Nicaragua Elections: President Daniel Ortega Embraces Christianity, Capitalism, and Dictatorship?

Former Marxist guerrilla overriding constitution to win consecutive term

Daniel Ortega, the leftist leader of Nicaragua, is up for re-election today, and many are expecting the former Marxist rebel to win another shot at president, due to a political makeover that includes a strong pro-Christian, pro-business image cloaked in populist socialism and shrewd use of oil money from Venezuelan president, Hugo Chavez. Others, however, believe Ortega's re-election is nothing but the further solidification of a dictatorship.

Ortega, running for his third consecutive term, should not even be running in the election, according to the Nicaraguan constitution, which prevents presidents from serving consecutive terms. But the Nicaraguan Supreme Court, controlled by members of Ortega's Sandinista party, changed that rule in 2009.

"The Sandinista judge decided that [Article 147 of the constitution], which says there are no consecutive re-elections, does not apply to Ortega. They said it violates other articles which state that everyone is created equally, so if the president can't run again, he's not being treated equally," Tim Rogers, editor of Nicaragua Dispatch, told the Tico Times.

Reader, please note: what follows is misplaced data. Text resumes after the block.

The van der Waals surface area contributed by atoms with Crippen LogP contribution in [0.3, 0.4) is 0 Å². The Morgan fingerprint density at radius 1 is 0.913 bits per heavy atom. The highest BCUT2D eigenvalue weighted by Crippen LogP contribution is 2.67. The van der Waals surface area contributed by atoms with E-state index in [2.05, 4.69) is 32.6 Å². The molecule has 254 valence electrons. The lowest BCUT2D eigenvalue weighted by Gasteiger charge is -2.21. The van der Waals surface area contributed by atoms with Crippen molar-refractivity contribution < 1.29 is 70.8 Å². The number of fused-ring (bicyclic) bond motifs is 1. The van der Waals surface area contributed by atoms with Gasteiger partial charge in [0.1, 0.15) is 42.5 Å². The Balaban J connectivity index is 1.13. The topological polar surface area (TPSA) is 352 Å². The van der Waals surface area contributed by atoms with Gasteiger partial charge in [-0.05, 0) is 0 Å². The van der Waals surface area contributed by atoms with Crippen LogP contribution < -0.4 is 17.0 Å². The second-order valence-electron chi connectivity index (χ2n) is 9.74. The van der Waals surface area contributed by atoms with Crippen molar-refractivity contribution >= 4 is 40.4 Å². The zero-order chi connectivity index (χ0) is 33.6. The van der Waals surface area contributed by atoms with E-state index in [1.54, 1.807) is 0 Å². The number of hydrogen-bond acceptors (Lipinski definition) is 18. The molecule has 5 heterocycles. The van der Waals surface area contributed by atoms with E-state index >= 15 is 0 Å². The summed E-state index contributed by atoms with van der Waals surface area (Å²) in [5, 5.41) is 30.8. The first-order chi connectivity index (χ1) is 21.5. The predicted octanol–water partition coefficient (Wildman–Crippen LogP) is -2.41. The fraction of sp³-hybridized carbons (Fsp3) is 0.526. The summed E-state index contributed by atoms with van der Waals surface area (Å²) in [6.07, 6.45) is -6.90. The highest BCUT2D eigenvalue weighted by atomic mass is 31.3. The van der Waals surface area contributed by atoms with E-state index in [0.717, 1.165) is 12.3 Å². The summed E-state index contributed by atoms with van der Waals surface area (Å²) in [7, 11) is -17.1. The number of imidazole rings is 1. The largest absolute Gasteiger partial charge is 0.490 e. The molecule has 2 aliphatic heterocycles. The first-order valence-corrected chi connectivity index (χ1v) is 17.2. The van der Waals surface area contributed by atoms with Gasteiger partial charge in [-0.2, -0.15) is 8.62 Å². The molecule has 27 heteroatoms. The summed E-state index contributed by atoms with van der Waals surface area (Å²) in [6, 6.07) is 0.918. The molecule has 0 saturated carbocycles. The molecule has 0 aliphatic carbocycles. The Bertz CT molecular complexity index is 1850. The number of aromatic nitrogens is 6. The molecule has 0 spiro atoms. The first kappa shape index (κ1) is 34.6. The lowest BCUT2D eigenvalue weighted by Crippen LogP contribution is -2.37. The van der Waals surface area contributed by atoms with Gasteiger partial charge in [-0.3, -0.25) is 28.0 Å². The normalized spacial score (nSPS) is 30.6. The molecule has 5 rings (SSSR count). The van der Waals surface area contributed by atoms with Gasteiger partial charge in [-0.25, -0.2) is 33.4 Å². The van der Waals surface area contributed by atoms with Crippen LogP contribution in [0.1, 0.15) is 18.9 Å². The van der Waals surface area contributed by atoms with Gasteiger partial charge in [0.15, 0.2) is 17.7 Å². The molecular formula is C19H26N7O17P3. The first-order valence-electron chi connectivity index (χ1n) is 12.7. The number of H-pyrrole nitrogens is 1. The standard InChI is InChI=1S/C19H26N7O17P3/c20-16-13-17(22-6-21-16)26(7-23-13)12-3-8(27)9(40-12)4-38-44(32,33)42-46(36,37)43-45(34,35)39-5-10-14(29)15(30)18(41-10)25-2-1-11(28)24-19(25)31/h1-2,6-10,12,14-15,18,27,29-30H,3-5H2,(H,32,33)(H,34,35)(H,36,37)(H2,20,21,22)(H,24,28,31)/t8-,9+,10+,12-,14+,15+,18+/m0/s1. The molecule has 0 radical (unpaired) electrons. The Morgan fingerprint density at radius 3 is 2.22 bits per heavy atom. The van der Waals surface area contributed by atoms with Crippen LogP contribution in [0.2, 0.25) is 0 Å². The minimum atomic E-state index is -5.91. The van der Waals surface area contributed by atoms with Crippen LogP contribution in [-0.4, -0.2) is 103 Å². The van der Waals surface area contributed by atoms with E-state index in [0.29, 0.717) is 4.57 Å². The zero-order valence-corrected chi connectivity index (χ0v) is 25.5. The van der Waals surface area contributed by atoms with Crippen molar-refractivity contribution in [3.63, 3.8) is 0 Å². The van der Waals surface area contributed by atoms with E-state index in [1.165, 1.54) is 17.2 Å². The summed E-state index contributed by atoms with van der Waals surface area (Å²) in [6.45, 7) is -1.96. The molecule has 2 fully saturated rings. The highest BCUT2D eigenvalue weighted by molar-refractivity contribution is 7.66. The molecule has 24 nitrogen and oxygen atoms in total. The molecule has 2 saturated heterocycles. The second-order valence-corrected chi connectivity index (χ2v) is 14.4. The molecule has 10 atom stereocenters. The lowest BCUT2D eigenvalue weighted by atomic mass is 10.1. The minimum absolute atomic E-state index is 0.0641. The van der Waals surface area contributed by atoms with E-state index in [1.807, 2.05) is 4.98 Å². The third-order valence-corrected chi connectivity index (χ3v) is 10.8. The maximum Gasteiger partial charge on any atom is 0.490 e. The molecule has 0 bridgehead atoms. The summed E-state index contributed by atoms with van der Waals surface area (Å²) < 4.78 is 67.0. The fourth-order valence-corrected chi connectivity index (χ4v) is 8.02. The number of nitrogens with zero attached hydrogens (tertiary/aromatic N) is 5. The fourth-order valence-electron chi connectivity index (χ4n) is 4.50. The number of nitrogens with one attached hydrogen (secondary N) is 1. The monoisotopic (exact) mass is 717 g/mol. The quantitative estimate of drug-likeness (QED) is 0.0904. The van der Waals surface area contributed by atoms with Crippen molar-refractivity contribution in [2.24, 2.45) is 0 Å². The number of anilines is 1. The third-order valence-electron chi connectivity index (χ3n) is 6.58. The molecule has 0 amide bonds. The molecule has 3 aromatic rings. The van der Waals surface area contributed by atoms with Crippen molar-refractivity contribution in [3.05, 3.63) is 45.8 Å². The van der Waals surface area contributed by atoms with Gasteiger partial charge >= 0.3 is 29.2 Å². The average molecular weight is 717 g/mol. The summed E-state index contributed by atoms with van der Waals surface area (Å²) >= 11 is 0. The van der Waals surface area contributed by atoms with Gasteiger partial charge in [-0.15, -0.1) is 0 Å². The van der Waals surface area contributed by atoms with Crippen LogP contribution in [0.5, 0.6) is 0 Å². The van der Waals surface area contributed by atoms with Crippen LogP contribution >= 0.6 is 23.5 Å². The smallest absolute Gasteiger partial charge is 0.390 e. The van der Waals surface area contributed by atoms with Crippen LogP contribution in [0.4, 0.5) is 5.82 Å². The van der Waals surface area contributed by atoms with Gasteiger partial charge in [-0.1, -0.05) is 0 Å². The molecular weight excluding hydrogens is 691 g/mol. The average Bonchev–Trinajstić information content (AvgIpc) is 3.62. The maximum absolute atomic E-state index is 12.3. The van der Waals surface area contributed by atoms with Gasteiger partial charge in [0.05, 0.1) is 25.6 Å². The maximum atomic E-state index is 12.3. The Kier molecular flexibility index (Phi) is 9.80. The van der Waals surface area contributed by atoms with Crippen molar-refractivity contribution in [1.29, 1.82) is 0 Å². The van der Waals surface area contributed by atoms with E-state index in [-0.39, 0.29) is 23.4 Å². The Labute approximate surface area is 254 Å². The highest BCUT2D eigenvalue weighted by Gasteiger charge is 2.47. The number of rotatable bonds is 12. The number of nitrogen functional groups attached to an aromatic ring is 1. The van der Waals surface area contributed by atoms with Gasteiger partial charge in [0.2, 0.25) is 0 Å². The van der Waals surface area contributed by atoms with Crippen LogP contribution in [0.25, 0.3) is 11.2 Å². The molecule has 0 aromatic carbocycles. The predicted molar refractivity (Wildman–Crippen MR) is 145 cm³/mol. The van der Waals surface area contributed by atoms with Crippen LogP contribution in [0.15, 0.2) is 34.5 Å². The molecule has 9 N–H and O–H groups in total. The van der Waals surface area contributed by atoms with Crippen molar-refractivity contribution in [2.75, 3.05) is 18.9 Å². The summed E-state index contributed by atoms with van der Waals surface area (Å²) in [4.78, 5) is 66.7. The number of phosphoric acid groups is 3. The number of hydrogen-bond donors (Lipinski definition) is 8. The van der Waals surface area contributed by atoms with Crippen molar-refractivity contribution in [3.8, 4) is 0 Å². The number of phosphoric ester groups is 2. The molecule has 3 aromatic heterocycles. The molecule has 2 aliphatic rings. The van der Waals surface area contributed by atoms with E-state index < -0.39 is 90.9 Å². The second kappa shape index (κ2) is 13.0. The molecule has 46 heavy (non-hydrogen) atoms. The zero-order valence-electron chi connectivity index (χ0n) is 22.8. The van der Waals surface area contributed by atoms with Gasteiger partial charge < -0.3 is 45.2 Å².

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The blatant disregard for term limits is something that has been creeping into other facets of government, which might be indicative of Ortega's solidification of power. Rogers added that the head of the Supreme Electoral Council, who is essentially in charge of counting the votes, had his term expired over a year ago, but was allowed to remain at his post by a special decree signed by Ortega.

"This could mark a real turning point in Nicaragua's fragile democracy, in that here's essentially a candidate whom the opposition calls illegal, running in an electoral system controlled by his party," Rogers said. "That electoral council has already been accused of various kinds of electoral fraud. It's a very precarious situation."

In addition to changing laws and disregarding term limits, Ortega has also increased his control over the economy by using oil money from Hugo Chavez to invest in a wide range of industries in Nicaragua, including energy, livestock, and oil distribution.

The investments have structured the Nicaraguan economy in a way that could potentially make it nearly impossible for one of Ortega's opponents to govern, even if they pull off an unlikely electoral victory, according to the BBC.

“If Fabio [Gadea] wins the presidency, Ortega could close the oil tap and cut off electricity because he owns the electrical plants. The next day Fabio falls," said former president Enrique Bolanos, referring to Ortega's leading challenger.

Despite the moves towards dictatorship, Ortega's rule has seen the Nicaraguan economy improve and foreign investment increase. Exports were up 32 percent in the first eight months of this year and American green energy companies have been flocking to the Central American nation, signing lucrative contracts, as the Ortega government works on phasing out fuel-based power in favor of geothermal, wind and hydroelectric energy, according to BusinessWeek.